Tue | May 21, 2019

Blake will bounce back - Mills

Published:Tuesday | April 10, 2018 | 12:00 AMAkino Ming/Staff Reporter
Collin Reid Photo courtesy of Guardian Life, Courts Jamaica, VMBS, Sports Development Foundation and Alliance Investments. Jamaica's Christania Williams (center) finishes second in 11.21 seconds, behind winner Michelle-Lee Ahye who clocked 11.14 seconds in the Women's 100m final at the Commonwealth Games on the Gold Coast, Australia yesterday. Williams' teammate Gayon Evans took the bronze in 11.22 seconds.
Collin Reid Photo courtesy of Guardian Life, Courts Jamaica, VMBS, Sports Development Foundation and Alliance Investments. Jamaica's Yohan Blake finishes third in a time of 10.19 seconds behind South Africans Akani Simbine (winner in 10.03 seconds) and Henricho Bruintjies (10.17 seconds) in the men's 100m at the Commonwealth Games on the Gold Coast in Australia yesterday morning.

Although he expressed disappointment at the third-place finish by Yohan Blake in the 100m final at the 2018 Gold Coast Commonwealth Games in Australia yesterday, coach Glen Mills said that the sprinter's performance through the rounds indicates that he will continue to improve for the rest of the season.

Blake, who came into the final as favourite after cruising to 10.06 seconds in the semi-finals, had to struggle for the bronze medal after stumbling in the first 30m of the race. His effort to recover was not enough to catch the South Africans Akani Simbine and Henricho Bruintjies, who won the gold and silver medals, respectively, in times of 10.03 and 10.17 seconds. Blake registered 10.19 in his effort.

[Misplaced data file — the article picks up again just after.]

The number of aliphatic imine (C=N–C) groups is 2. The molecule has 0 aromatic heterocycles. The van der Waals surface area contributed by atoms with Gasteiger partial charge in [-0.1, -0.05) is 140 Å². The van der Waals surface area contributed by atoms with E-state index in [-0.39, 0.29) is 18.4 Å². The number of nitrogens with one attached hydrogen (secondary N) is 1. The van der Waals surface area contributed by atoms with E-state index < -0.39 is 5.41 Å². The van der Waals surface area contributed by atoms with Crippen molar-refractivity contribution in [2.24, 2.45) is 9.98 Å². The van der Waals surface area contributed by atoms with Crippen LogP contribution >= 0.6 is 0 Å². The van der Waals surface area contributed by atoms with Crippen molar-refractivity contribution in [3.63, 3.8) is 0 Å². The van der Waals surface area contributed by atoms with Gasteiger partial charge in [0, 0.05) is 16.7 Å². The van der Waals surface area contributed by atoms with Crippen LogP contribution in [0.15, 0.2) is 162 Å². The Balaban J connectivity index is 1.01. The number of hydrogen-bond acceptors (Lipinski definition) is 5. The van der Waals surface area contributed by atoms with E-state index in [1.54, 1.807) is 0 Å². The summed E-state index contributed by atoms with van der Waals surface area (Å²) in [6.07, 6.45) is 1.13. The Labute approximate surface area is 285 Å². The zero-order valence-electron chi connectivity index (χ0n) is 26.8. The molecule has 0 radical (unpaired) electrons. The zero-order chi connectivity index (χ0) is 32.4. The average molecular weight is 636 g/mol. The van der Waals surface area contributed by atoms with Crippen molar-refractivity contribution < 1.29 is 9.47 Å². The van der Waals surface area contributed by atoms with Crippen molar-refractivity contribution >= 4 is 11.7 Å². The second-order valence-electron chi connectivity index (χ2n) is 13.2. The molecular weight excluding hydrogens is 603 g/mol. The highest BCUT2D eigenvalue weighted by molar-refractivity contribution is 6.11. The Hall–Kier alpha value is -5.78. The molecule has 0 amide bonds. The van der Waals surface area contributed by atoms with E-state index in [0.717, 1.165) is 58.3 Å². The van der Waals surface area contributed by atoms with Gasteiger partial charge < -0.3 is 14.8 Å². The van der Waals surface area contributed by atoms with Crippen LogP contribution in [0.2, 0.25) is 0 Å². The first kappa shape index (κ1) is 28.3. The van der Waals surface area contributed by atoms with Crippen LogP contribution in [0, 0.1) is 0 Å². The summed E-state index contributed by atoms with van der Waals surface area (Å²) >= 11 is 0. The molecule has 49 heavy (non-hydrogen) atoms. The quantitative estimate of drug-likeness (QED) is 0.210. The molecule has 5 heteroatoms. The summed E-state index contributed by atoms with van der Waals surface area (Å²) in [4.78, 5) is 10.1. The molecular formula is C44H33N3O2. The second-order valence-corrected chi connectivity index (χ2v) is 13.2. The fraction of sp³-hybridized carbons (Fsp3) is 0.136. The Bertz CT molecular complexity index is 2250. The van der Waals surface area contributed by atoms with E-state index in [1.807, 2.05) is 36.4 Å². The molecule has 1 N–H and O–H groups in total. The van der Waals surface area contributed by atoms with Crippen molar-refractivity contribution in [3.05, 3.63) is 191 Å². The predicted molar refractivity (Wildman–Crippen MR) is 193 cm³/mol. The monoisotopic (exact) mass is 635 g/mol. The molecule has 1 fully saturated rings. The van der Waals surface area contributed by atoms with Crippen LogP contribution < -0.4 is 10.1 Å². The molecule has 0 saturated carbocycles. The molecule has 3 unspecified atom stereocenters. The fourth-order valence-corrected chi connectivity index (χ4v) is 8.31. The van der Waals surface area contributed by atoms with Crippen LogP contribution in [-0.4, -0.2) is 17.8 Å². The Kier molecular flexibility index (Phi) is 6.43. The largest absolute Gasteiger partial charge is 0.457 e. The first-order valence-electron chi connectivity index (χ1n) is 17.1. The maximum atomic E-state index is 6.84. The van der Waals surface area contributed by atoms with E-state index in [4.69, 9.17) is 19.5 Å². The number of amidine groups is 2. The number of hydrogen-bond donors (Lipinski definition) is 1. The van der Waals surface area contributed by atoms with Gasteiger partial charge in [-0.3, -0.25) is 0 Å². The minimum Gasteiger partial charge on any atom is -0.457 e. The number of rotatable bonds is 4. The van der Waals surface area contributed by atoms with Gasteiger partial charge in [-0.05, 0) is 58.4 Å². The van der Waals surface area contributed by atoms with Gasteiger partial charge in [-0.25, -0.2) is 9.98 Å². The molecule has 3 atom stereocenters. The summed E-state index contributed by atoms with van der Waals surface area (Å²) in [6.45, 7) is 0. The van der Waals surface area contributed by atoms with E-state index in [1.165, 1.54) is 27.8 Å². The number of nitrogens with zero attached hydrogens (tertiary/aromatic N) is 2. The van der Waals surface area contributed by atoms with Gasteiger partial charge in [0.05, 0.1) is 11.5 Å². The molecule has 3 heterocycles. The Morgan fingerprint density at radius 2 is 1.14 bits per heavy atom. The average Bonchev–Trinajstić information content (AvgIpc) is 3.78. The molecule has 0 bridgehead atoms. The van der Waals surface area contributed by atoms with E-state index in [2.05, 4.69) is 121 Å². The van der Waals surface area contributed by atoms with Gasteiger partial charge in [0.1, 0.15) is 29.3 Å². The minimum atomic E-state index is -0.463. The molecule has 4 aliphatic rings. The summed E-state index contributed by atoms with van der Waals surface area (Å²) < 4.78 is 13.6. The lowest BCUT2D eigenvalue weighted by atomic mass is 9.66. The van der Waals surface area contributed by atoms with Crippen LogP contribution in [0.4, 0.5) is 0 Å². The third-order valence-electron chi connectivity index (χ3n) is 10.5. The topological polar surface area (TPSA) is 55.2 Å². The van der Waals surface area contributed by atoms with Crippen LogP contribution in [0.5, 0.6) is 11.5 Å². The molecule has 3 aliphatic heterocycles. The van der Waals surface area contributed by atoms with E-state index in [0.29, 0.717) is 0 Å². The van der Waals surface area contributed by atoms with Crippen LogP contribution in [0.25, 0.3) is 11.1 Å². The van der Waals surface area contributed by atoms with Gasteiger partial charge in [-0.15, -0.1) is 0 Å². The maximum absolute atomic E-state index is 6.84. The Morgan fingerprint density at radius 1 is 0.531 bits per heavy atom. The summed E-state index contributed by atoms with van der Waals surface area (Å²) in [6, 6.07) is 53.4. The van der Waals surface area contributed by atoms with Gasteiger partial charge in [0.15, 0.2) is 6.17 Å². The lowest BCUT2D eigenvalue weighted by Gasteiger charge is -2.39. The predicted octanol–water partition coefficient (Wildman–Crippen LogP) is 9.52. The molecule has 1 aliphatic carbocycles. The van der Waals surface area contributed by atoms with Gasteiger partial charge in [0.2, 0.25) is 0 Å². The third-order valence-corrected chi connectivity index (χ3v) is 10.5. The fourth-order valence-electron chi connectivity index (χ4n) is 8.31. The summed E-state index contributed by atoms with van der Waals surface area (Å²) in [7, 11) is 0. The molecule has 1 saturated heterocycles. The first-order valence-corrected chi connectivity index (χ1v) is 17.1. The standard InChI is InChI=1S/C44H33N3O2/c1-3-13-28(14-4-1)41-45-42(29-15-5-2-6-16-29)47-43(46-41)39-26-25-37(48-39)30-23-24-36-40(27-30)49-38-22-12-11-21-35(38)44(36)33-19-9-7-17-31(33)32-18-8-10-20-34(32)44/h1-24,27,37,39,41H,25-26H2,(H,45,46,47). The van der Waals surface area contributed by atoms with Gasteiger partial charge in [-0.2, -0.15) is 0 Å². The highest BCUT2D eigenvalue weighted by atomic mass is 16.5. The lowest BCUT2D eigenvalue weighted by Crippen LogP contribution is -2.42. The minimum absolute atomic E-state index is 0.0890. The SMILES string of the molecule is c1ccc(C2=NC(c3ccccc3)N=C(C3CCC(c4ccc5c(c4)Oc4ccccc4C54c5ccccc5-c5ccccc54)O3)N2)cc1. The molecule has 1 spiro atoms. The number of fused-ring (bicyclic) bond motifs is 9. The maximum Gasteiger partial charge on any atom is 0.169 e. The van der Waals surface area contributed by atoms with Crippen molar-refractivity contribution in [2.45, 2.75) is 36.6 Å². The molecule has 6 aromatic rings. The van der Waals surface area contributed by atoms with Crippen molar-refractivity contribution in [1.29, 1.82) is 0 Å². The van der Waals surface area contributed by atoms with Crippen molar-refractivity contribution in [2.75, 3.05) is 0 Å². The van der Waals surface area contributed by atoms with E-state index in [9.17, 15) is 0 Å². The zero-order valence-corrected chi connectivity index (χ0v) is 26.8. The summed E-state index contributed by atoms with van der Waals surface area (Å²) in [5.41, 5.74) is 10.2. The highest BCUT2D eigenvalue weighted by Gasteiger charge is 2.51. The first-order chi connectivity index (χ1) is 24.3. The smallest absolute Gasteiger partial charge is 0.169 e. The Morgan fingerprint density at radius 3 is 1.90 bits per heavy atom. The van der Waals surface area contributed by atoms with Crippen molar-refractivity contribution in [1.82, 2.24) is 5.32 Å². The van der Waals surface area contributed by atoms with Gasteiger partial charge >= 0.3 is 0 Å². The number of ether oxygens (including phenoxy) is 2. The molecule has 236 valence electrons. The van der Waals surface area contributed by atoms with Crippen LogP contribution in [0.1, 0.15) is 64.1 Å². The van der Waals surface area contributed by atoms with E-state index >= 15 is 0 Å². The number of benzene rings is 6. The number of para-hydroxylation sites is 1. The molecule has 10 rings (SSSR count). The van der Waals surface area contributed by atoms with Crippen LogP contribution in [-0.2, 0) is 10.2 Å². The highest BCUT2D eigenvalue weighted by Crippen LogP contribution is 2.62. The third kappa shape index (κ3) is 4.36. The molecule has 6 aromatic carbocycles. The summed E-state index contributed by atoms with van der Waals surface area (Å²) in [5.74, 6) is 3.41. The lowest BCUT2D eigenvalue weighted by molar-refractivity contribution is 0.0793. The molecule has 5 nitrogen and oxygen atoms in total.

"The outcome was very disappointing based on how he has been performing in the preliminary rounds and based on the condition that he is in and how he ran in the semi-final. He had a terrible beginning, and for some reason, he wasn't able to make any correction," Mills said. "But one race doesn't determine the season, and I would like to think that we can correct whatever went wrong and do well in the rest of the season."

In his assessment of the race, Mills said that Blake's awkward steps in his drive phase threw off his balance.

"He lost some balance and he just didn't correct his sprinting position. He just wasn't sprinting at all," Mills said. "We plan to run a lot more this year than the previous two years. He is definitely in need of a lot of top-level performance competition."




Blake's bronze medal was the third medal Jamaica won on the day, as Christania Williams and Gayon Evans grabbed silver and bronze, respectively, in the women's 100m. Williams recovered from a poor start to finish second in a time of 11.21, while Evans ran a lifetime best of 11.22 seconds for third. Michelle-Lee Ahye won in 11.14 seconds.

The country's medal count, which now stands at four - two silver and two bronze - should increase today when Jovan Francis, Rusheen McDonald and Demish Gaye contest the men's 400m final. Francis, who is coming into the final with the second-fastest time, is expected to be on the podium.

The hurdlers, Hansle Parchment, De'Jour Russell and Ronald Levy, will also have their chance to add to the medal count as they have also advanced to today's final. Veteran hurdler Parchment is expected to lead the way after running 13.30 seconds to win his heat. Levy, who was having a breakout season last year before he stumbled in the semi-final of the IAAF World Athletics Championships, will also have something to prove.